The U.S. Department of Education's Office of Indian Education and the White House Initiative on American Indian and Alaska Native Education (WHIAIANE) will host a roundtable with Native youth on Friday, July 22, in the Department's library. Youth from the Pathkeepers Indigenous Knowledge Native Youth Culture Camp in Culpeper, Virginia, will meet with Department officials and WHIAIANE staff to discuss the importance of tradition, culture and Native languages. They also will discuss issues related to school environment and how schools can be more culturally sensitive to their needs.
Last October, the Department released the School Environment Listening Sessions Final Report on the first-ever tribal listening tour to hear from schools and communities on ways to better meet the unique educational and culturally related academic needs of Native American students. The report was a result of the nine school environment listening sessions in seven states. Participants in the listening sessions included Native youth, educators, parents and community advocates. Information from the sessions has been a bright light in guiding WHIAIANE's future work and goals—to address the unique and culturally related academic needs of American Indian and Alaska Native students and to ensure that they receive an excellent education.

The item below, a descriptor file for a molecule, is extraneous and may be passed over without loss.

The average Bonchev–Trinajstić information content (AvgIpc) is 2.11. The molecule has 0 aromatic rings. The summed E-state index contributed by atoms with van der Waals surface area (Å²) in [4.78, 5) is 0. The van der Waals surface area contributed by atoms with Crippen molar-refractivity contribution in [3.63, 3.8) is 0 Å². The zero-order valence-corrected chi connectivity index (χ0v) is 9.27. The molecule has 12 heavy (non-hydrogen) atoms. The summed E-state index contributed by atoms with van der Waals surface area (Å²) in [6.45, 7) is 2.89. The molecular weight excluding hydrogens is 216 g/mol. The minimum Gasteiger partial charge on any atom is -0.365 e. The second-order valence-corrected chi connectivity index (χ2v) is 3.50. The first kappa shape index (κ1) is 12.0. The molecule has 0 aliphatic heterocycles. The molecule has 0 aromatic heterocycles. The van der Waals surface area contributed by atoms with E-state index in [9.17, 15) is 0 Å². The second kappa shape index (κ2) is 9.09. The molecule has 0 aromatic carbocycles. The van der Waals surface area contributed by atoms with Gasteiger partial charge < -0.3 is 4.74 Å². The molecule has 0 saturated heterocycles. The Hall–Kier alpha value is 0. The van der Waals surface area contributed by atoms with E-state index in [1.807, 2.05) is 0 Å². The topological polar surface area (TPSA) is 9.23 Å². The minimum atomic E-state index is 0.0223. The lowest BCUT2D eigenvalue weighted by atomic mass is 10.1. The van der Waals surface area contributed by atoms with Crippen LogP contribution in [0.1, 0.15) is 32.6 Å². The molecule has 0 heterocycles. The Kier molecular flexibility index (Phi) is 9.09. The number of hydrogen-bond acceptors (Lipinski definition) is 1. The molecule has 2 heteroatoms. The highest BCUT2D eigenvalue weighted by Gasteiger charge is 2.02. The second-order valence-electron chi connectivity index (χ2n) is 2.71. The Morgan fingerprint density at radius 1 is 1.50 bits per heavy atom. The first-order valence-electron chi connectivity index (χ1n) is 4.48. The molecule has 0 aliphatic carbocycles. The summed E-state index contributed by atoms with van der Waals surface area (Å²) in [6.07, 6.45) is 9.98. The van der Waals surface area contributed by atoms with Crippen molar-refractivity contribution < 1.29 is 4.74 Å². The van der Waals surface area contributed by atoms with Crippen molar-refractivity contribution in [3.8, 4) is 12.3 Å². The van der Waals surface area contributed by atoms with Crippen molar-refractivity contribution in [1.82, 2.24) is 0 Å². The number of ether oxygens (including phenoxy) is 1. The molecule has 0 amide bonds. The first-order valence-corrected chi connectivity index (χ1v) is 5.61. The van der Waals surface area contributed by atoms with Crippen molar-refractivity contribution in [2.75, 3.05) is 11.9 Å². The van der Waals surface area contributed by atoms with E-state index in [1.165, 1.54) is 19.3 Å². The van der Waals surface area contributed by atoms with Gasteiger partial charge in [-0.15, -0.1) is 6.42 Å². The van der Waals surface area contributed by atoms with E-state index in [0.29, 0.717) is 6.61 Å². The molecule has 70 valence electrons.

The Department has awarded more than $5.3 million in grants to help Native American youth become college- and career-ready. Under the Native Youth Community Projects (NYCP) program, the Department has awarded grants that are impacting more than 30 tribes and involve more than 48 schools in nine states. These awards are a demonstration of President Obama's strong commitment to improving the lives of American Indian and Alaska Native children and a key element of his Generation Indigenous "Gen I" Initiative to help Native American youth.